VOORHEES, N.J. -- The Philadelphia Flyers believe a lack of consistency in a number of areas is what doomed them to miss the Stanley Cup Playoffs.
Playing harder didn't cure those ills. Instead of more hard play, what they might have needed was more hard talk.
During their final media availability Monday at their practice facility, a number of the players cited the season-long absence and eventual trade of defenseman Kimmo Timonen as a big reason for their inability to fix issues as they arose.
"Kimmo was such a big presence in the locker room," forward Jakub Voracek said. "Since I was here every time things didn't go well, we'd have a meeting about it and he always calmed things down. He was being hard on us as well sometimes. As a team we need to get better and I think that's what we were missing."
Timonen, 40, sat out the majority of the season after being diagnosed with blood clots in his right leg and lungs. When he was cleared to return in February, and with the Flyers' playoff hopes at that point looking dim, Timonen was traded to the Chicago Blackhawks. After his departure Feb. 28, the Flyers went 6-6-7.
"I think Kimmo had such a big effect on everything," forward Wayne Simmonds said. "He played the game a long time and he was such a calming influence. When he said something, you'd listen. Whether he was on the ice, he could just calm the game down. Whether it was in the dressing room -- he didn't speak a lot in the dressing room -- but he spoke at the right time. He was an unbelievable leader for us. ... Kimmo was around but he wasn't around at the most crucial time, and that did hurt us a bit."
The Flyers' leadership group of captain Claude Giroux and alternate captains Simmonds and Mark Streit are strong performers more comfortable leading with their play rather than yelling in the locker room like Timonen or former Flyers captain Chris Pronger. Simmonds said other players would speak up in the room to varying effect.
"We all have to be accountable to each other," he said. "If someone says something to you, you shouldn't take offense to it. We're all teammates and trying to be better. Kimmo didn't always do the talking. But if it was something really important that had to be said, he was there to do it.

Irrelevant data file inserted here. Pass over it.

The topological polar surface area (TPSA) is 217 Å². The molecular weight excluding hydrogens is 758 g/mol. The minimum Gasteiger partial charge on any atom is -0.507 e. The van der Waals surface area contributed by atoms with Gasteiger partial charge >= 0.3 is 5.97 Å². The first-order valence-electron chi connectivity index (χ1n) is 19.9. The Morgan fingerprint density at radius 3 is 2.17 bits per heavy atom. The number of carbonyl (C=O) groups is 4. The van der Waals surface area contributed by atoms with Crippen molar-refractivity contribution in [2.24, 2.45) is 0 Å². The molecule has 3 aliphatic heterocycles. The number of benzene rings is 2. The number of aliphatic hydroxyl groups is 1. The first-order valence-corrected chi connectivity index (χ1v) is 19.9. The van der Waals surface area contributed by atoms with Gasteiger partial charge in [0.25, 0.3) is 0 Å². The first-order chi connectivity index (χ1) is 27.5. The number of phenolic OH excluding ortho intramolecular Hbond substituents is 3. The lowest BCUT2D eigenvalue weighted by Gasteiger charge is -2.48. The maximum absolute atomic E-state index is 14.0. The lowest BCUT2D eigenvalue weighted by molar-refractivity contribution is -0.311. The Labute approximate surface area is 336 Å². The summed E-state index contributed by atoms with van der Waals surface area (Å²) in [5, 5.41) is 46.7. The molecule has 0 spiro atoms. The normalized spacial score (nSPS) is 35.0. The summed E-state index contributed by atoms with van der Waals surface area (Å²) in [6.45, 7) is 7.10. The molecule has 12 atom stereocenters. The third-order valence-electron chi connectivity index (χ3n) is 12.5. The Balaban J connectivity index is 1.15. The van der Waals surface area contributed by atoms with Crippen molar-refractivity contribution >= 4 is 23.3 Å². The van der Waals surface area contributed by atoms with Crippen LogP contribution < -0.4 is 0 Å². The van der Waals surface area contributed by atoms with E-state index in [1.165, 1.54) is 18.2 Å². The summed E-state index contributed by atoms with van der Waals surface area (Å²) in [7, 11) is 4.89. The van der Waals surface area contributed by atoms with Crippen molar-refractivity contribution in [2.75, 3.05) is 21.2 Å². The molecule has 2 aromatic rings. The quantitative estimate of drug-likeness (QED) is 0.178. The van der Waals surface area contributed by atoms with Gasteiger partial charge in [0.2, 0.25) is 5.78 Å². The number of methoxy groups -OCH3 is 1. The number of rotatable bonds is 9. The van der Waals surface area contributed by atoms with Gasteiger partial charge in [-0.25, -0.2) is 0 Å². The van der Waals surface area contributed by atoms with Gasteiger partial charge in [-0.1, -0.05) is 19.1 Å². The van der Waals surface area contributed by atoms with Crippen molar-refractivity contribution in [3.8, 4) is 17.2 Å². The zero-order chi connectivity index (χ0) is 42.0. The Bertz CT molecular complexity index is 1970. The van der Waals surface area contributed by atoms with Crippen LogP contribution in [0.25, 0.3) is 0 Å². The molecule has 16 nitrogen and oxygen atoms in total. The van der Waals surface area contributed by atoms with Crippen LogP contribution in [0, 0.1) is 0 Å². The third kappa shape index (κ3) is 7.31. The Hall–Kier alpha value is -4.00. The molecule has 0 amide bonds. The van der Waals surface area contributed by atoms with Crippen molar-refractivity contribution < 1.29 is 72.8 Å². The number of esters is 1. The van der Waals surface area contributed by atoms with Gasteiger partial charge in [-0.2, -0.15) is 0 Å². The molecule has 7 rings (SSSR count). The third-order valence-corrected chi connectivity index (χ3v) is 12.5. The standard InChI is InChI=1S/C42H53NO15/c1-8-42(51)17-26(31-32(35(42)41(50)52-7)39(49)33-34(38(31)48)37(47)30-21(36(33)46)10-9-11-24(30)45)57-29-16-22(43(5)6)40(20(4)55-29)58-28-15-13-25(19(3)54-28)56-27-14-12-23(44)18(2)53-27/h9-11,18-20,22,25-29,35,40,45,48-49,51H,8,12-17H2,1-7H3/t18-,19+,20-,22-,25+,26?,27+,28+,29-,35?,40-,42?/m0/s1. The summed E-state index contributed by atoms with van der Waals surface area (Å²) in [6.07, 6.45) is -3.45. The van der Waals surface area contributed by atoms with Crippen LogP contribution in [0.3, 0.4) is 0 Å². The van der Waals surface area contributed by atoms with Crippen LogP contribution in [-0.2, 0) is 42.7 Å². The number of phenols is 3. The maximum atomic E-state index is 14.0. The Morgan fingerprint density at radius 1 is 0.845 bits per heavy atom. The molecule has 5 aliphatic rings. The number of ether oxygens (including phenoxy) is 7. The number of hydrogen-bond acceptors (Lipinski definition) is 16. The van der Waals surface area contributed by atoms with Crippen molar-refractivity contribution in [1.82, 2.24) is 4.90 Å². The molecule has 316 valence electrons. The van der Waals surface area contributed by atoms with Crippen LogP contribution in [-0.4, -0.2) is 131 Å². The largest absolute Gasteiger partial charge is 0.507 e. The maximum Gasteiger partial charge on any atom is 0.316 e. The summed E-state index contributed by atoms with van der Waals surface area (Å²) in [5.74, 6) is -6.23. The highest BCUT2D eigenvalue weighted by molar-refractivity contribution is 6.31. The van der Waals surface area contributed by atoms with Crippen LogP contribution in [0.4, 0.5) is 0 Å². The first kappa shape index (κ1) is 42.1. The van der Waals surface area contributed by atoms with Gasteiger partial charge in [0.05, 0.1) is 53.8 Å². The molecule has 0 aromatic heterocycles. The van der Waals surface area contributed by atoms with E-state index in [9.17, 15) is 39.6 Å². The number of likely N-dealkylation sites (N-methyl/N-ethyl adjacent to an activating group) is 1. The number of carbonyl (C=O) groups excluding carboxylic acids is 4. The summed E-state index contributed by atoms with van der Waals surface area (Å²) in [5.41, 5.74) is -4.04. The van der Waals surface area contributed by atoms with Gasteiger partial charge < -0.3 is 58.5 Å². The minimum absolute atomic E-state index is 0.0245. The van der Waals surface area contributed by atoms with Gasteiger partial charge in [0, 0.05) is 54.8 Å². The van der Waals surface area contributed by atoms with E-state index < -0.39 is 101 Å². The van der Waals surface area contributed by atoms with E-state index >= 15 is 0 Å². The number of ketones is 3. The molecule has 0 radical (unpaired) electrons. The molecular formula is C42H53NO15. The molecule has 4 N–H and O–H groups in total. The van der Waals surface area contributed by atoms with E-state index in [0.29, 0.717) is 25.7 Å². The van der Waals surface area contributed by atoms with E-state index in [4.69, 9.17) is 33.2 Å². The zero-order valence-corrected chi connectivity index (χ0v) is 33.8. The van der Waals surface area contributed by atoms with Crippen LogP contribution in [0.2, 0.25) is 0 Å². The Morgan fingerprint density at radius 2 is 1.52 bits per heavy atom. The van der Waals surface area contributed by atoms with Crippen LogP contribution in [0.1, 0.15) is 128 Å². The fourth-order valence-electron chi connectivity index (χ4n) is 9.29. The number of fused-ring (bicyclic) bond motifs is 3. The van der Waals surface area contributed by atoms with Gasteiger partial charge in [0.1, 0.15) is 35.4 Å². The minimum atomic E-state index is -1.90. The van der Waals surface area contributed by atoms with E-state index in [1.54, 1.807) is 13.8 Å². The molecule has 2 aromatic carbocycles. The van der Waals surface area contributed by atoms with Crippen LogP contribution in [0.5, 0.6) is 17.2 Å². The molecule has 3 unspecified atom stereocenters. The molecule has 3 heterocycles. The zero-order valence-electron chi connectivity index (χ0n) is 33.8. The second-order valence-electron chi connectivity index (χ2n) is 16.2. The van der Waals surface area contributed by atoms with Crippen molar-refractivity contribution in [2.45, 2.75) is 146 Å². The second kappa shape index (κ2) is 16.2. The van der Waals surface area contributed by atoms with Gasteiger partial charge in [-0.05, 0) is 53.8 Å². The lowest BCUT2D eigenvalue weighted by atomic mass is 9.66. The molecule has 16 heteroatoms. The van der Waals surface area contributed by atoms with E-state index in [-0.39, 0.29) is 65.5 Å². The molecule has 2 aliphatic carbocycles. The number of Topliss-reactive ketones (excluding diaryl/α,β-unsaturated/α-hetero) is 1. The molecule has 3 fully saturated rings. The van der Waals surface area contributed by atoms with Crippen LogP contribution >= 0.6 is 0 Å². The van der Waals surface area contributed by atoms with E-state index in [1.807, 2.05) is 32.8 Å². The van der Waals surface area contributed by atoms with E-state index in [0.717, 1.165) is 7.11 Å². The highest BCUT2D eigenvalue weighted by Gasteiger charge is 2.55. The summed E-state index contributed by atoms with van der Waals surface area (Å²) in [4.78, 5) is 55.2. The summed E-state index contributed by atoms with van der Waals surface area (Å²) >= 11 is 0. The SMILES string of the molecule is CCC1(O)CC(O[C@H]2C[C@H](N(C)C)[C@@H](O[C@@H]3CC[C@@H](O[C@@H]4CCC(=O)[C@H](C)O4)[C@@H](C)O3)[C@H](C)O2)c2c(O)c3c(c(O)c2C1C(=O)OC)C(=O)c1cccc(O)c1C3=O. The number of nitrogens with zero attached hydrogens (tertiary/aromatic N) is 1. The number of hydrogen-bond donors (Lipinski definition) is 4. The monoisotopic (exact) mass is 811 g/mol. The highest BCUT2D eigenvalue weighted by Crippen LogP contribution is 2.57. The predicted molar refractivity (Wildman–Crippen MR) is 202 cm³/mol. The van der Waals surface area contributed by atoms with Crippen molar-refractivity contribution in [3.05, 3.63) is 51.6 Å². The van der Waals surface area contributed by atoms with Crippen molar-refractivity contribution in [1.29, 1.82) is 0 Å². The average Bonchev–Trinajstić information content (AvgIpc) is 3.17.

"We've got a lot of young guys that are growing into their roles and maturing as players on and off the ice. We've just got to get better at that."
Having that singular voice could have helped stem some of the Flyers' issues. They got off to a poor start for a second straight season, going 1-3-2 over their first six games and 8-12-3 through November; a penalty kill that ranked 27th in the NHL; and they ranked in the lower half of the League in 5-on-5 scoring.
For some reason, Philadelphia struggled down the stretch against teams that didn't qualify for the postseason. The Flyers closed with 11 straight losses (0-6-5) against non-playoff teams while going 9-3-3 against teams that made the postseason.
"Everyone's got to come to the rink more mentally prepared," Simmonds said. "You've got to look in the mirror first. For myself I was a little inconsistent at times. You try to stop it as soon as possible. As a team we let it get too far away from us. ... There were times we could have brought it back and we didn't bring it back quick enough, and it was the snowball effect. To get better at it, we've got to be more mentally prepared."
One veteran unable to provide that voice was forward Vincent Lecavalier, who was a healthy scratch 16 times. The 34-year-old had his poorest season, scoring eight goals in 57 games. He has three more seasons left on his contract but isn't sure if he will be back with the Flyers next season.
"The way the season went, there obviously are questions," Lecavalier said. "I don't know. I like this team; I like the players. But my future, I don't know. We'll have to wait and see what happens around the draft, during the summer."
Lecavalier said he signed with the Flyers in the summer of 2013 because he wanted to play for coach Peter Laviolette. Three games into the 2013-14 season, though, Laviolette was fired and replaced by coach Craig Berube. In two seasons, Lecavalier has seen his ice time diminish and his position change; when he played this season, he was at right wing on the fourth line.
"I still think I can bring a lot to the team, more than not playing and being on the bench," he said. "I think to produce you need a little time on the ice and you need opportunities. I really think that didn't happen this year at times."
Figuring out Lecavalier's situation is one of the many things general manager Ron Hextall has to take care of during the offseason. He said he would take his time to evaluate Berube and his coaching staff, and there also are impending restricted free agent Michael Del Zotto and unrestricted free agents Ryan White and Chris VandeVelde to consider.
He also will have to clean up a logjam on defense. Brandon Manning's signing to a one-way contract last week gives the Flyers seven defensemen on NHL contracts next season, and Del Zotto would make it eight. And the Flyers' top four prospects -- Shayne Gostisbehere, Samuel Morin, Robert Hagg and Travis Sanheim -- are defensemen who could push for roster spots.
Though that sounds like a lot, a number of players believe the Flyers are closer to returning to the postseason than their record showed this season.
"I think we could have made the playoffs this year if we played a little more consistently during the year," Giroux said. "Lot of things happen in an 82-game season, but I think we have a good group here."